Dude, where’s my VMFS datastore?

Consider these situations. Suddenly, a VM goes down and the datastore on which it sits is greyed out in vCenter. A virtual machine is unable access one of it’s disks. You are unable to browse the datastore because it is greyed out. The VMFS datastore is inaccessible across hosts in the cluster.

What can we do? The first thing we need to check is, can the host access the VMFS datastore? Most likely not because we can’t browser it from vSphere client GUI. To be certain, we can check it from the command line. ssh to the ESXi host and run one of these commands

esxcfg-scsidevs -m | grep -i datastore_name
esxcfg-info  -s   | grep -i datastore_name

If there is no output, the datastore isn’t there. The next question is, does the host see the SAN LUN? Run one of these commands.

esxcfg-scsidevs -l | grep -i naa.ID
esxcli storage core device list | grep -i  naa.ID
esxcfg-mpath  -l | grep -i naa.ID
esxcli storage nmp device list | grep -i  naa.ID

If it is important to have grep ignore case because the SAN guy gave NAA ID with upper case letters whereas ESXi detects them with lower case. I lost close to an hour because I was unaware of this.

If you don’t see the LUN, we need to talk to the SAN admin. But if we do see the LUN, what happens to the datastore? Maybe there isn’t a valid VMFS partition on the LUN. To check that run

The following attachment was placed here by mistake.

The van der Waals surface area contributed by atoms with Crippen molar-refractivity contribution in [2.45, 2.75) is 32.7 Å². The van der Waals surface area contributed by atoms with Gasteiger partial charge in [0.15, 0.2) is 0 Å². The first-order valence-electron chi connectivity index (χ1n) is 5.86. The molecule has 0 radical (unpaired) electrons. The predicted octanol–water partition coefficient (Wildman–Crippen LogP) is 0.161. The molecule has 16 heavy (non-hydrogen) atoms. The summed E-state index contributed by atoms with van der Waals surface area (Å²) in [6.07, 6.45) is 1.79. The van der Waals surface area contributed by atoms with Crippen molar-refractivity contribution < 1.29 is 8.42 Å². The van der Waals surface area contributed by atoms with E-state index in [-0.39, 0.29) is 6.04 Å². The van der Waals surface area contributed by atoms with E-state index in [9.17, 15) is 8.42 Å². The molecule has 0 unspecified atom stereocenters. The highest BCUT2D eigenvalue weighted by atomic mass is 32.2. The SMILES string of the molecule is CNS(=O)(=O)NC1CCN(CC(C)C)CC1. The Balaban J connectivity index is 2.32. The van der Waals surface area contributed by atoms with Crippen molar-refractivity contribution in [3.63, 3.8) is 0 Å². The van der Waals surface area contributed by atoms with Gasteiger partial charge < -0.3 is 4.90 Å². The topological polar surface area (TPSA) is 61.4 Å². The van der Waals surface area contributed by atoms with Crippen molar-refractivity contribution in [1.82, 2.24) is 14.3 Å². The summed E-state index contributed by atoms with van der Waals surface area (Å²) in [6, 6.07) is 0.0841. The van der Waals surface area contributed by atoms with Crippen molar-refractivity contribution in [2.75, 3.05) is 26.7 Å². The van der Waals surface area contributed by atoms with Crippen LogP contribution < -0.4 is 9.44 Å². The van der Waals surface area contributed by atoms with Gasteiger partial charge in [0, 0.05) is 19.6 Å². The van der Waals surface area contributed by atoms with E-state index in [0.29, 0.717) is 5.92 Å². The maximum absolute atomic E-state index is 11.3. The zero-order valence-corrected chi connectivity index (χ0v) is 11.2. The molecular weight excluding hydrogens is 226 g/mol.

fdisk -l /vmfs/devices/disks/naa.ID or 
partedUtil  getptbl /vmfs/devices/disks/naa.ID

This awesome script from VMware will print out the partition information for SAN LUNs.

offset="128 2048"; for dev in `esxcfg-scsidevs -l | grep "Console Device:" | awk {'print $3'}`; do disk=$dev; echo $disk; partedUtil getptbl $disk; { for i in `echo $offset`; do echo "Checking offset found at $i:"; hexdump -n4 -s $((0x100000+(512*$i))) $disk; hexdump -n4 -s $((0x1300000+(512*$i))) $disk; hexdump -C -n 128 -s $((0x130001d + (512*$i))) $disk; done; } | grep -B 1 -A 5 d00d; echo "---------------------"; done

Example of a LUN with valid VMFS partition

130541 255 63 2097152000
1 128 2097141164 251 0
Checking offset found at 128:
0110000 d00d c001
1310000 f15e 2fab
0131001d  53 4d 54 49 4e 54 47 58  52 5f 36 34 00 00 00 00  |MY-DATASTORE....|
0131002d  00 00 00 00 00 00 00 00  00 00 00 00 00 00 00 00  |................|

Example of a LUN without valid VMFS partition

130541 255 63 2097152000

If the LUN does not have VMFS partition, good luck recreating the partition. Read VMware KB article: ESXi 5.x, below ESXi 5.x


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